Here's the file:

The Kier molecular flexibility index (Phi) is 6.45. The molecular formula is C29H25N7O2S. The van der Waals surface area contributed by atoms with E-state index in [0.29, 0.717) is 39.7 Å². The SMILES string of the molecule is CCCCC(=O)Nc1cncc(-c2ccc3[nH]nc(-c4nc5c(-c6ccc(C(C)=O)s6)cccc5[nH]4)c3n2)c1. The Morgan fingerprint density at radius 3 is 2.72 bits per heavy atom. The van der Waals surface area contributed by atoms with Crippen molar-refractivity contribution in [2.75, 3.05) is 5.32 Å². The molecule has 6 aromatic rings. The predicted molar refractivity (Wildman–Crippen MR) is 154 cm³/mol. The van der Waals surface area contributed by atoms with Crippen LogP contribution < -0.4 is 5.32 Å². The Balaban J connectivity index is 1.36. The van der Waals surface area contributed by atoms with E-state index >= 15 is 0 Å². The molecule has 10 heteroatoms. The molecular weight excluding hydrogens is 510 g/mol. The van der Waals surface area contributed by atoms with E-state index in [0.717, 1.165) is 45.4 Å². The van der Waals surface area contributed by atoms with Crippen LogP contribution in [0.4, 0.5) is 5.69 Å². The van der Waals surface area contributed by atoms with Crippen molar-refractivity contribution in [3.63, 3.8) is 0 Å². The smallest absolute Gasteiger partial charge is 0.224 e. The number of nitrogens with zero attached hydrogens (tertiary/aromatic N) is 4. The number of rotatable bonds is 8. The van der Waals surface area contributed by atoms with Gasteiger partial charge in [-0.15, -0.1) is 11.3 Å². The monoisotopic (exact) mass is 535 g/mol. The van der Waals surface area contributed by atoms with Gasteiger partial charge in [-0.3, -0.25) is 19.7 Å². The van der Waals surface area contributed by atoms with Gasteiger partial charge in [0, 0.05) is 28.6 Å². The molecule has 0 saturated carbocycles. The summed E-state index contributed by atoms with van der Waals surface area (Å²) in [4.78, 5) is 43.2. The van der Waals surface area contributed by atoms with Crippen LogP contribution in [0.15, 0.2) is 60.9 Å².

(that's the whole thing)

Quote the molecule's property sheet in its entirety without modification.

The Kier molecular flexibility index (Phi) is 6.45. The molecular formula is C29H25N7O2S. The van der Waals surface area contributed by atoms with E-state index in [0.29, 0.717) is 39.7 Å². The SMILES string of the molecule is CCCCC(=O)Nc1cncc(-c2ccc3[nH]nc(-c4nc5c(-c6ccc(C(C)=O)s6)cccc5[nH]4)c3n2)c1. The Morgan fingerprint density at radius 3 is 2.72 bits per heavy atom. The van der Waals surface area contributed by atoms with Crippen molar-refractivity contribution in [2.75, 3.05) is 5.32 Å². The molecule has 6 aromatic rings. The predicted molar refractivity (Wildman–Crippen MR) is 154 cm³/mol. The van der Waals surface area contributed by atoms with Crippen LogP contribution < -0.4 is 5.32 Å². The Balaban J connectivity index is 1.36. The van der Waals surface area contributed by atoms with E-state index >= 15 is 0 Å². The molecule has 10 heteroatoms. The molecular weight excluding hydrogens is 510 g/mol. The van der Waals surface area contributed by atoms with E-state index in [0.717, 1.165) is 45.4 Å². The van der Waals surface area contributed by atoms with Crippen LogP contribution in [0.4, 0.5) is 5.69 Å². The van der Waals surface area contributed by atoms with Crippen molar-refractivity contribution in [3.63, 3.8) is 0 Å². The smallest absolute Gasteiger partial charge is 0.224 e. The number of nitrogens with zero attached hydrogens (tertiary/aromatic N) is 4. The number of rotatable bonds is 8. The van der Waals surface area contributed by atoms with Gasteiger partial charge in [-0.15, -0.1) is 11.3 Å². The monoisotopic (exact) mass is 535 g/mol. The van der Waals surface area contributed by atoms with Gasteiger partial charge in [-0.3, -0.25) is 19.7 Å². The van der Waals surface area contributed by atoms with Gasteiger partial charge in [0, 0.05) is 28.6 Å². The molecule has 0 saturated carbocycles. The summed E-state index contributed by atoms with van der Waals surface area (Å²) in [4.78, 5) is 43.2. The van der Waals surface area contributed by atoms with Crippen LogP contribution in [0.15, 0.2) is 60.9 Å².